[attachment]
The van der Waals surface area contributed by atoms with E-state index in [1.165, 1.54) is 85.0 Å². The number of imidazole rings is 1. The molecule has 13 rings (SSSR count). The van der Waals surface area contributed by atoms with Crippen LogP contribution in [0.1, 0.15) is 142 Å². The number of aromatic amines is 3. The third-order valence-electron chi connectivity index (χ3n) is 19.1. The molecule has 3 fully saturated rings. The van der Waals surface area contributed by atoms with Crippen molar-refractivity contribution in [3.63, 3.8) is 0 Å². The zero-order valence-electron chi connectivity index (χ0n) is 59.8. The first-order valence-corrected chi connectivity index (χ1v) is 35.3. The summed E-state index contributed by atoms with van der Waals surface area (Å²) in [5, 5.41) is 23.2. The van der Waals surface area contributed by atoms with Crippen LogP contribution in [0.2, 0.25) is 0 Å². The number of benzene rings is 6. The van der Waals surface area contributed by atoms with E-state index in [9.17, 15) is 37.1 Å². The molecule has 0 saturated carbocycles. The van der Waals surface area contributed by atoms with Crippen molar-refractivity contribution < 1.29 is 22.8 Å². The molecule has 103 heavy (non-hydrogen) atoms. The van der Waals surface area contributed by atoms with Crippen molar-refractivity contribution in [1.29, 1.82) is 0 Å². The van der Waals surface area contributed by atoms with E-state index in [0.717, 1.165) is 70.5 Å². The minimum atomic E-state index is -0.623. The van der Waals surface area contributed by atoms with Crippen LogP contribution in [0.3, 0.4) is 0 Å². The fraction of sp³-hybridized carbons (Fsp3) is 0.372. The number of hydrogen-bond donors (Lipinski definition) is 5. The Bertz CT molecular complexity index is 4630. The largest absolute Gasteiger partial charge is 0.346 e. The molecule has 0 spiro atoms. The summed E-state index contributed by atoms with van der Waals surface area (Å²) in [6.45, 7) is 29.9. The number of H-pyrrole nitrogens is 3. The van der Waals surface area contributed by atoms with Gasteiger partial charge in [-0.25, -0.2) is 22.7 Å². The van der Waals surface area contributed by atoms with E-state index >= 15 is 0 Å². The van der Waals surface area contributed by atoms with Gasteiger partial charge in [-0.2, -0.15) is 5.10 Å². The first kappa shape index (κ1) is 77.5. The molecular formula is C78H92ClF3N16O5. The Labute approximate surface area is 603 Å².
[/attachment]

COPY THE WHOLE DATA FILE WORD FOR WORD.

The van der Waals surface area contributed by atoms with E-state index in [1.165, 1.54) is 85.0 Å². The number of imidazole rings is 1. The molecule has 13 rings (SSSR count). The van der Waals surface area contributed by atoms with Crippen LogP contribution in [0.1, 0.15) is 142 Å². The number of aromatic amines is 3. The third-order valence-electron chi connectivity index (χ3n) is 19.1. The molecule has 3 fully saturated rings. The van der Waals surface area contributed by atoms with Crippen molar-refractivity contribution in [3.63, 3.8) is 0 Å². The zero-order valence-electron chi connectivity index (χ0n) is 59.8. The first-order valence-corrected chi connectivity index (χ1v) is 35.3. The summed E-state index contributed by atoms with van der Waals surface area (Å²) in [5, 5.41) is 23.2. The van der Waals surface area contributed by atoms with Crippen LogP contribution in [0.2, 0.25) is 0 Å². The number of benzene rings is 6. The van der Waals surface area contributed by atoms with E-state index in [9.17, 15) is 37.1 Å². The molecule has 0 saturated carbocycles. The van der Waals surface area contributed by atoms with Crippen molar-refractivity contribution < 1.29 is 22.8 Å². The molecule has 103 heavy (non-hydrogen) atoms. The van der Waals surface area contributed by atoms with Crippen molar-refractivity contribution in [1.29, 1.82) is 0 Å². The van der Waals surface area contributed by atoms with E-state index in [0.717, 1.165) is 70.5 Å². The minimum atomic E-state index is -0.623. The van der Waals surface area contributed by atoms with Crippen LogP contribution in [0.3, 0.4) is 0 Å². The fraction of sp³-hybridized carbons (Fsp3) is 0.372. The number of hydrogen-bond donors (Lipinski definition) is 5. The Bertz CT molecular complexity index is 4630. The largest absolute Gasteiger partial charge is 0.346 e. The molecule has 0 spiro atoms. The summed E-state index contributed by atoms with van der Waals surface area (Å²) in [6.45, 7) is 29.9. The number of H-pyrrole nitrogens is 3. The van der Waals surface area contributed by atoms with Gasteiger partial charge in [-0.25, -0.2) is 22.7 Å². The van der Waals surface area contributed by atoms with E-state index >= 15 is 0 Å². The van der Waals surface area contributed by atoms with Gasteiger partial charge in [-0.2, -0.15) is 5.10 Å². The first kappa shape index (κ1) is 77.5. The molecular formula is C78H92ClF3N16O5. The Labute approximate surface area is 603 Å².